Stepping into Venice was like stepping into the frame of a beautiful picture. How long had I dreamed of coming here? How impossible and exotic it had seemed, far beyond the mundane sphere of my everyday life.
Now I was stepping over the bits of trash and confetti that dotted the damp paving stones, and for this moment, for the travelers emerging from the train station behind me, I had become part of Venice.
This place is unreal. The gondolas, the ancient churches, the creamy-looking canals, the smell of fresh pizza around every corner — the very notion that such a magical place actually exists, a remnant of such outrageous history and fortune, is a bit of a surprise to one who hails from such a young country. The only thing that comes close in relevance and audacity on my own turf is Disneyland.
Venice is legendary for losing visitors. Along the Grand Canal, it looks simple and majestic. True, standing next to the water, you can at least state with some degree of certainty, “I am here.” But a few minutes’ walk into the interior, and you are certain of nothing. Maps only serve to confuse and confound.
I had read enough references regarding the difficulty of navigating in Venice to expect that we would get lost…and rather quickly. I was not disappointed. I was actually looking forward to it. The thing is, I love being lost. I think being lost is a huge part of the thrill of traveling, never quite having your bearings and always on the verge of discovery. I love being lost!
Jon, on the other hand, does not like to be lost. Or perhaps he does, but just not while lugging his stupid sister’s ginormous luggage back and forth over countless staired bridges as the sun is beginning to set. (In my defense, I packed it half-full and threw my computer bag in for ease of convenience…ahem…while traveling.)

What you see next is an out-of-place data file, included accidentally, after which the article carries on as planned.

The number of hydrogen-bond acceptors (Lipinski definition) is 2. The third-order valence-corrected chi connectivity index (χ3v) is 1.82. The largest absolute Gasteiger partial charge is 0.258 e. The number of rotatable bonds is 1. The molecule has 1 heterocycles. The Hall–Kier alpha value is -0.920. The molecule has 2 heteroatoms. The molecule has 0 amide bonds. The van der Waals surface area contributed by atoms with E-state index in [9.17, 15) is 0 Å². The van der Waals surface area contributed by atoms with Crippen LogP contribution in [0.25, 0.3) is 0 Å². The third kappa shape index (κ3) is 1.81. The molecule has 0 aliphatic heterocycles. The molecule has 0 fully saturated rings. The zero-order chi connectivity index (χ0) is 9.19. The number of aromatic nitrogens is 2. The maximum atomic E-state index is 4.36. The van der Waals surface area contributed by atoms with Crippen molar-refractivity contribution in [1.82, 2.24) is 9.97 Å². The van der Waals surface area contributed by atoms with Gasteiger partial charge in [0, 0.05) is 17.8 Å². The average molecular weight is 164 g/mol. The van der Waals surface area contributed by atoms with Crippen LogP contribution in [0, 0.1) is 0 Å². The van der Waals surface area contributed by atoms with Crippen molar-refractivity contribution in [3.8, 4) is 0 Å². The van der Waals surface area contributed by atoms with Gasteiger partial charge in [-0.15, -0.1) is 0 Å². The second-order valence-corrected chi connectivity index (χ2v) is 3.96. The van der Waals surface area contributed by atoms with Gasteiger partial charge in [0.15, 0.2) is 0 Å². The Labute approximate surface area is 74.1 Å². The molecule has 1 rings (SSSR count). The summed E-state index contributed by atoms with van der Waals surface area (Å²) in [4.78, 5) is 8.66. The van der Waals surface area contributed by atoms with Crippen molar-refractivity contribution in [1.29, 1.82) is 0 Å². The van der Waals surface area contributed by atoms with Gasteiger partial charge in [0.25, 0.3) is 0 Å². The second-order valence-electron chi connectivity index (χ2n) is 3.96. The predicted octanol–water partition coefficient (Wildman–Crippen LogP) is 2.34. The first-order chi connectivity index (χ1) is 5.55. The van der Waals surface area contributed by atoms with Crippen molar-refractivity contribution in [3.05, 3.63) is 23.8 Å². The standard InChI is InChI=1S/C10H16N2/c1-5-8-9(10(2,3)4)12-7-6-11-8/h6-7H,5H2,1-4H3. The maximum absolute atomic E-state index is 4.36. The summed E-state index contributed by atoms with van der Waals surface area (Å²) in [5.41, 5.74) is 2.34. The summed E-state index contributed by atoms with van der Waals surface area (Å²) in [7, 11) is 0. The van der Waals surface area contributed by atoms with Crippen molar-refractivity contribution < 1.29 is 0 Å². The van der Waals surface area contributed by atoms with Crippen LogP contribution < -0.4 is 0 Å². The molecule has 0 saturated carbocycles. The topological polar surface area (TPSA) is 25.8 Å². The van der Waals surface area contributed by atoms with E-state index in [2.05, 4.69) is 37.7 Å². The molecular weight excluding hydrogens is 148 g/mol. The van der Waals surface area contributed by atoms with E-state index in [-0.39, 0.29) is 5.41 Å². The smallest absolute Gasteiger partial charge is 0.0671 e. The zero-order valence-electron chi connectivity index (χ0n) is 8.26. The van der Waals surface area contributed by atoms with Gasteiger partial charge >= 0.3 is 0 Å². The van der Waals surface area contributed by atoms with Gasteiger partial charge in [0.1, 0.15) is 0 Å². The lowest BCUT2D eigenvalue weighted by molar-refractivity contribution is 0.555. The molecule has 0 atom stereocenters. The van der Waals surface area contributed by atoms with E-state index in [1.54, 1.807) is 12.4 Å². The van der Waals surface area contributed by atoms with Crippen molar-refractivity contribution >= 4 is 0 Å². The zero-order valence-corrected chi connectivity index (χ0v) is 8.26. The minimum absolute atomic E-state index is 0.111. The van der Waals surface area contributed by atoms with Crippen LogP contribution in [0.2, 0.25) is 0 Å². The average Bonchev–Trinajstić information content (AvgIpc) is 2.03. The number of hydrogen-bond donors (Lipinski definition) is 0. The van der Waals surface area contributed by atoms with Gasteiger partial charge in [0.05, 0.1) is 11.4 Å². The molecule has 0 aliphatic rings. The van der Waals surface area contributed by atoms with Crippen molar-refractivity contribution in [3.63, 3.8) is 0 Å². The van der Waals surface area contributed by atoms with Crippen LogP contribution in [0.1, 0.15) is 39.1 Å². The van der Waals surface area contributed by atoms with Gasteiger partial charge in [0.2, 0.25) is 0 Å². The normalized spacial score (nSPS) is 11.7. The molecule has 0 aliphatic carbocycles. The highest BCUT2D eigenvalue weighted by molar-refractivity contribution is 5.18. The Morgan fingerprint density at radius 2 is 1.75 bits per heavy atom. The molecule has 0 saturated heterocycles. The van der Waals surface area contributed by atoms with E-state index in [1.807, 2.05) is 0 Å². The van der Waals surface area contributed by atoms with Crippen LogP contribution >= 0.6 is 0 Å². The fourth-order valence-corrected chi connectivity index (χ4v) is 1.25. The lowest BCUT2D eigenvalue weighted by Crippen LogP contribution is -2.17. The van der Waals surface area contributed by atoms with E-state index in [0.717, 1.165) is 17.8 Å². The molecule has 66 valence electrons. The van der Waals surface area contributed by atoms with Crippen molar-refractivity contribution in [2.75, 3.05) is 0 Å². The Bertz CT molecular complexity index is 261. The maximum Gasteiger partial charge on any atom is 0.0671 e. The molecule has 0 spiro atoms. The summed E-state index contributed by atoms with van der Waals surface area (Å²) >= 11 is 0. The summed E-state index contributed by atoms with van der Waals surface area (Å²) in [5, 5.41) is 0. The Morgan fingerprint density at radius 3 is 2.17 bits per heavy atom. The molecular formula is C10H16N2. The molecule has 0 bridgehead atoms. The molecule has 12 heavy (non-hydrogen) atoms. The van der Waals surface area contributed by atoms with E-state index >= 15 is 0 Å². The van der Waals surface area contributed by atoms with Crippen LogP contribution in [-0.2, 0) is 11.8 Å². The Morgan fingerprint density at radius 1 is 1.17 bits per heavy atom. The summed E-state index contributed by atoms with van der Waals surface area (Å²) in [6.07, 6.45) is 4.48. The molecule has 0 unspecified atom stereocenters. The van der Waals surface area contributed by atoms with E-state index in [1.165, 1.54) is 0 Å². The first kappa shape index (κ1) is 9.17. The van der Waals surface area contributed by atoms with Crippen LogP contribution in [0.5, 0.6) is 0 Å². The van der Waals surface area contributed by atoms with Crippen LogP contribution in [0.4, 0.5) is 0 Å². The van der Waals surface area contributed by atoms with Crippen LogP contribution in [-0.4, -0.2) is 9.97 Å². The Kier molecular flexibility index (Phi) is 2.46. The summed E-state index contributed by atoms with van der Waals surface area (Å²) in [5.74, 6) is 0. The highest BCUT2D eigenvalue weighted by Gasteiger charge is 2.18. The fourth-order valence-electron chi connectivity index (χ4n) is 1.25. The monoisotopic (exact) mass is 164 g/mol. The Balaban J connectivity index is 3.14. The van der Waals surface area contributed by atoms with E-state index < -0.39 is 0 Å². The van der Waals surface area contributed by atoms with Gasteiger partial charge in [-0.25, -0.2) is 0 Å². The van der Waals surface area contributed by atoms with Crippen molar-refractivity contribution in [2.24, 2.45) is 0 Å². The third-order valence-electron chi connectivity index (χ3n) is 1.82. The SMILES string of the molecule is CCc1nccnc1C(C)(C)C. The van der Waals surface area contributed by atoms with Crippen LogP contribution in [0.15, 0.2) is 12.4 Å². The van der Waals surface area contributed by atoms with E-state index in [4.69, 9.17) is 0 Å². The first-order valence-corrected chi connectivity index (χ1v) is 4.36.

According to the owner of the apartment we were renting, it was only a 17-minute walk from the train station to the flat. Along with the directions was a photocopied map with our destination highlighted in red ink. It seemed pretty straightforward:
“Take the new Calatrava glass bridge.” Check.
“As you step off the bridge across the canal, turn sharply left and walk straight with the water on your left.” Easy-peasy.
“You will cross two or three bridges.” Uh-oh.
“If you need directions, ask for ‘Campo Santa Margherita.’ That is not your destination, but it will move you toward the house.” Um…mi scusi, signor? Per favore…?
“When you get to the ironwork bridge, STOP. Do not cross the ironwork bridge.” Hey, wait a minute…they’re all made out of iron!
The light was fading fast, and we soon found ourselves hopelessly lost in a quadrangle of tiny corridors with people appearing and disappearing left and right, some clearly knowing what they were about, and the rest clearly as forsaken as we were.
My brother, having taken on the heroic task of hauling around my luggage (so sorry, bro), was concerned over the loss of daylight. I was a little more concerned over the fact that we had somehow lost the map the apartment owner had marked for us. Dang.
Somewhere in our wanderings of the wrong neighborhood, criss-crossing back and forth in front of the same old church — it’s following us! — Jon curled up in a darkened corner, no longer able to form full sentences. “So cold…so dark…what the hell did you pack in this suitcase?!…whimper…mumble…get a friggin’ taxi already!”
As we retraced our steps back to the train station in search of a water taxi, I must confess I was happily lost. I had no doubt we’d eventually find our way. Of course, I was hauling about 10 pounds of luggage versus Jon’s 60-plus. Even still, I was just excited to be here! After months of writing about characters wandering lost in Venice, here I was…lost as fuck. It was exciting.
I wisely kept my mouth shut at this point, however, as my brother seemed less inclined to joy over being lost as he hauled my suitcase back over the two or three bridges to a water taxi station. There, we made the acquaintance of Marco, who was too nice to charge us the €50 it would cost to take us to our apartment. He looked at the address. “This is Dorsoduro! Only 10 minutes away!” he said, as he marked another map for us.
I could see the hope fading from my brother’s eyes.
But miraculously, the landscape started to match up with some of our directions…
And just like that, we were home. And it was only a two-hour walk from the train station! Win!